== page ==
Posted on: Tuesday 3rd March, 2020
If you are looking to close your limited company, you may have attempted to strike it off by submitting a DS01 form to Companies House. This process is also sometimes referred to as dissolving or company dissolution. However, if your company is insolvent – that is if it has more debts than it has assets – you may find your strike off application is rejected. This is because striking off is a process designed for solvent companies, not those which have outstanding creditors.
The most common reason why an application would be rejected is due to an outstanding creditor registering an objection to your proposal. Creditors are inclined to oppose a strike off request as once the company has been dissolved, creditors are no longer able to chase the company for the money it owes. Keeping the company active means creditors can continue to pursue the money in the hopes of getting paid.
If you find yourself in this position, you have a couple of options. Firstly you can resubmit the DS01 form and hope it is approved second time around. However, once a creditor knows you are looking to dissolve your business, they will likely be keeping a close eye on your activities and will be ready to object to the application again. Although you can apply for strike off as many times as you like, creditors are likewise able to object every application you make.
Alternatively, the other way to close your company is by going through a formal liquidation process. For insolvent companies this is known as a Creditors’ Voluntary Liquidation (CVL). The process can only be entered into under the guidance of a licensed insolvency practitioner.
While this does come with a cost, it is likely to be your only option should you be unable to strike off using the DS01 form. Placing your company into a CVL has a number of benefits for you as a company director. Firstly, this process will result in your company being closed down in the correct manner, with your creditors receiving a fair proportion of any assets or funds your business has. Any debt left unpaid at this point will be written off with the exception of any borrowing you have personally guaranteed. The appointed insolvency practitioner will deal with creditors on your behalf and will handle the whole process from start to finish. By placing your company into liquidation you are protecting yourself from inadvertently making preference payments and ensuring you adhere to your duties as a director of an insolvent company.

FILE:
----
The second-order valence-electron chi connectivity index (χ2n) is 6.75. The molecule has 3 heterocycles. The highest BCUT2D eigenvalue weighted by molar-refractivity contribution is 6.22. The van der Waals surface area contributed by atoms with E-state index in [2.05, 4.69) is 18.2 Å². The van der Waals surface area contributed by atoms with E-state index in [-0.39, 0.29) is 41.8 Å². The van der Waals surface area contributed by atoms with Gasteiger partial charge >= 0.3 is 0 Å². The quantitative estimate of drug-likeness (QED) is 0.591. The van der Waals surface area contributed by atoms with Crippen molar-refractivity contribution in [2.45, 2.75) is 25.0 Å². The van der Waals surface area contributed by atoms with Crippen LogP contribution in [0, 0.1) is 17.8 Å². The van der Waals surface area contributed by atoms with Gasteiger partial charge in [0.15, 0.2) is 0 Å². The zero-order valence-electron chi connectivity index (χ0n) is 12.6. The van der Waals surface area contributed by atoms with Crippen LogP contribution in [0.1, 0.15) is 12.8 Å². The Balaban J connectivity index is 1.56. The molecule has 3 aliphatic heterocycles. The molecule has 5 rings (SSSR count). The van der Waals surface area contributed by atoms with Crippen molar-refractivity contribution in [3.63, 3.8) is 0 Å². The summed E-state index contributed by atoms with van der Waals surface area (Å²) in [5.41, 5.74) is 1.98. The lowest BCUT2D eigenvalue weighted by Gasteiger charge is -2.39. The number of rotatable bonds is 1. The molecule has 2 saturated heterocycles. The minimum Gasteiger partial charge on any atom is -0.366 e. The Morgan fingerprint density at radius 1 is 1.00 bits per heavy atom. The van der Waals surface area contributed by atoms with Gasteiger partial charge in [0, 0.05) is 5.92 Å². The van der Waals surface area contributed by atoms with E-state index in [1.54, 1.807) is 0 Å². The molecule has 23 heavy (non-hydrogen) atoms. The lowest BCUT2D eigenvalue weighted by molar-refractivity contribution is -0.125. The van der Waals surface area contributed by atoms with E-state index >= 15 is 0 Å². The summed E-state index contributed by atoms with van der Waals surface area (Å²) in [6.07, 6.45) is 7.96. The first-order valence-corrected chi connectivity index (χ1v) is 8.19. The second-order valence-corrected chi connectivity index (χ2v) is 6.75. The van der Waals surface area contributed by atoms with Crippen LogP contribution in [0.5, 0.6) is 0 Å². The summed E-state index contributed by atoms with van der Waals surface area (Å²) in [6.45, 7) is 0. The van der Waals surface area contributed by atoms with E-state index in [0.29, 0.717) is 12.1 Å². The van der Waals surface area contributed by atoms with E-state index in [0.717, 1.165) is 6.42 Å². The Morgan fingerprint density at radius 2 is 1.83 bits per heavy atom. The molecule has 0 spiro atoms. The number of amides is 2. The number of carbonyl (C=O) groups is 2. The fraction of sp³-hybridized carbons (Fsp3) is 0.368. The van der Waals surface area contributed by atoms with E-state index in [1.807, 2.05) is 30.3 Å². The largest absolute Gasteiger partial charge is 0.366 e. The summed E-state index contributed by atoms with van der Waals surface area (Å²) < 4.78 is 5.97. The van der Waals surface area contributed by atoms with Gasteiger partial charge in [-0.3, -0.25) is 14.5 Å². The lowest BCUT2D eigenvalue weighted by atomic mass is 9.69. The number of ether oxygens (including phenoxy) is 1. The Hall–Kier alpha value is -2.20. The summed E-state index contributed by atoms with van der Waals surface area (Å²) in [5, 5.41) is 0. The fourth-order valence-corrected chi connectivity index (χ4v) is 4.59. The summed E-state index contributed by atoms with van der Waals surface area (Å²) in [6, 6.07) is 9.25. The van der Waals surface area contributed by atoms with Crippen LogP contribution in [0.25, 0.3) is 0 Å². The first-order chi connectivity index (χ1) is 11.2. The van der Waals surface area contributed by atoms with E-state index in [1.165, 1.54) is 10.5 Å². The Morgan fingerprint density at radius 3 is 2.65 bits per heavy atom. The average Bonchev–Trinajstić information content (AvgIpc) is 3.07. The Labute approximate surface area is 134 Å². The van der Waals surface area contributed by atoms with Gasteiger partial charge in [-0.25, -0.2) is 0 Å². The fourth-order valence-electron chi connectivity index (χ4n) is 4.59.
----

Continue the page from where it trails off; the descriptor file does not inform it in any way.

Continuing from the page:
Another lesser well known benefit of formal liquidation is that you may be eligible to claim director redundancy as part of the process. As long as you have a minimum of two years’ service and are paid a regular salary from your company through the PAYE system, it is likely that you will qualify. If you strike off your company, however, you waive your right to claim these entitlements; it is only by formally liquidating your company that you can claim redundancy pay.
The amount you may be able to receive depends on your age, length of service, and the salary earned during this time. On top of this, you may also be able to claim notice pay, holiday pay, and unpaid wages; these additional elements can increase your total claim value significantly.
If you have had your strike off application rejected, talk to Redundancy Claims UK to discover if you may be eligible to claim director redundancy. If so, you may be able to use this money to pay the liquidation fees and even have some left over for you to spend however you choose. Call our expert team today on 0800 063 9261 or use our online claims calculator. RCUK are Authorised and Regulated by the Financial Conduct Authority. Authorisation No 830522. You can check our registration here.
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If you are looking to close your limited company, you may have attempted to strike it off by submitting a DS01 form to Companies House. This process is also sometimes referred to as dissolving or company dissolution.
A Creditors’ Voluntary Liquidation (CVL) is an official procedure whereby a company’s assets are liquidated in order to pay creditors. It’s typically initiated by directors when their company becomes insolvent and there is no hope of business recovery.
Redundancy claims are a very professional company, Caroline who is dealing with our case is friendly, compassionate and very clear in explaining everything during this difficult time. The service we have received has been amazing, Thank you.Tina Hill Director of a professional services firm